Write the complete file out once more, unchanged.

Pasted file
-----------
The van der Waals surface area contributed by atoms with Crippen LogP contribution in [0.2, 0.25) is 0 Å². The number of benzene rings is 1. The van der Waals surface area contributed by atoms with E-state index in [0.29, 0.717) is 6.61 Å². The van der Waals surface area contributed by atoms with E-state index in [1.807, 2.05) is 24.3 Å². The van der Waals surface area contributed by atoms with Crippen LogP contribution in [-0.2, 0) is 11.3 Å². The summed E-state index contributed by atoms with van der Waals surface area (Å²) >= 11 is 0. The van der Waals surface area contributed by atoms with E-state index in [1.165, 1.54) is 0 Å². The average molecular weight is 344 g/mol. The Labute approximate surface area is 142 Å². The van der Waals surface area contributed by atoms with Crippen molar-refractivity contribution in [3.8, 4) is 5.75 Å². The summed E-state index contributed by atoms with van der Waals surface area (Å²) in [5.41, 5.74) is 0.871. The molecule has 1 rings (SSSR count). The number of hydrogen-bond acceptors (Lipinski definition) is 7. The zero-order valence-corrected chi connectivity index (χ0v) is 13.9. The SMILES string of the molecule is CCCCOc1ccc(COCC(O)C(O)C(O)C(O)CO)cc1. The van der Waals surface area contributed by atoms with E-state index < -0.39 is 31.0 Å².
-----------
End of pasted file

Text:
The van der Waals surface area contributed by atoms with Crippen LogP contribution in [0.2, 0.25) is 0 Å². The number of benzene rings is 1. The van der Waals surface area contributed by atoms with E-state index in [0.29, 0.717) is 6.61 Å². The van der Waals surface area contributed by atoms with E-state index in [1.807, 2.05) is 24.3 Å². The van der Waals surface area contributed by atoms with Crippen LogP contribution in [-0.2, 0) is 11.3 Å². The summed E-state index contributed by atoms with van der Waals surface area (Å²) >= 11 is 0. The van der Waals surface area contributed by atoms with E-state index in [1.165, 1.54) is 0 Å². The average molecular weight is 344 g/mol. The Labute approximate surface area is 142 Å². The van der Waals surface area contributed by atoms with Crippen molar-refractivity contribution in [3.8, 4) is 5.75 Å². The summed E-state index contributed by atoms with van der Waals surface area (Å²) in [5.41, 5.74) is 0.871. The molecule has 1 rings (SSSR count). The number of hydrogen-bond acceptors (Lipinski definition) is 7. The zero-order valence-corrected chi connectivity index (χ0v) is 13.9. The SMILES string of the molecule is CCCCOc1ccc(COCC(O)C(O)C(O)C(O)CO)cc1. The van der Waals surface area contributed by atoms with E-state index < -0.39 is 31.0 Å².